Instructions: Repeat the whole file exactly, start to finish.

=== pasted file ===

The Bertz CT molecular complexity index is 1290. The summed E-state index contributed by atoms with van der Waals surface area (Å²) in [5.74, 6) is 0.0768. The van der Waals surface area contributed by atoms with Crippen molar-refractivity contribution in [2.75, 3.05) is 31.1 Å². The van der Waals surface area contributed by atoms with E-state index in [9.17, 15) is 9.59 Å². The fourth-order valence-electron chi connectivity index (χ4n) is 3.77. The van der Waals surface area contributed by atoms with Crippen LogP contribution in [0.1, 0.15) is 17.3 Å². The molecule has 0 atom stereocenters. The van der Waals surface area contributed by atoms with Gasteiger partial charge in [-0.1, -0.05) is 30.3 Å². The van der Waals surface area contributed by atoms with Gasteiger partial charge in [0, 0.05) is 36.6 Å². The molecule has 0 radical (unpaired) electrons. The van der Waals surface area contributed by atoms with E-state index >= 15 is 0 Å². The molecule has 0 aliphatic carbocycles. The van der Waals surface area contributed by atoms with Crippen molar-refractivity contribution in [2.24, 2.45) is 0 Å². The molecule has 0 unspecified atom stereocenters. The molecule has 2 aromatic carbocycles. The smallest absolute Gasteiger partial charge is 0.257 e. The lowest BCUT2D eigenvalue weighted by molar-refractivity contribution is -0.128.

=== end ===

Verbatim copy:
The Bertz CT molecular complexity index is 1290. The summed E-state index contributed by atoms with van der Waals surface area (Å²) in [5.74, 6) is 0.0768. The van der Waals surface area contributed by atoms with Crippen molar-refractivity contribution in [2.75, 3.05) is 31.1 Å². The van der Waals surface area contributed by atoms with E-state index in [9.17, 15) is 9.59 Å². The fourth-order valence-electron chi connectivity index (χ4n) is 3.77. The van der Waals surface area contributed by atoms with Crippen LogP contribution in [0.1, 0.15) is 17.3 Å². The molecule has 0 atom stereocenters. The van der Waals surface area contributed by atoms with Gasteiger partial charge in [-0.1, -0.05) is 30.3 Å². The van der Waals surface area contributed by atoms with Gasteiger partial charge in [0, 0.05) is 36.6 Å². The molecule has 0 radical (unpaired) electrons. The van der Waals surface area contributed by atoms with E-state index >= 15 is 0 Å². The molecule has 0 aliphatic carbocycles. The van der Waals surface area contributed by atoms with Crippen molar-refractivity contribution in [2.24, 2.45) is 0 Å². The molecule has 0 unspecified atom stereocenters. The molecule has 2 aromatic carbocycles. The smallest absolute Gasteiger partial charge is 0.257 e. The lowest BCUT2D eigenvalue weighted by molar-refractivity contribution is -0.128.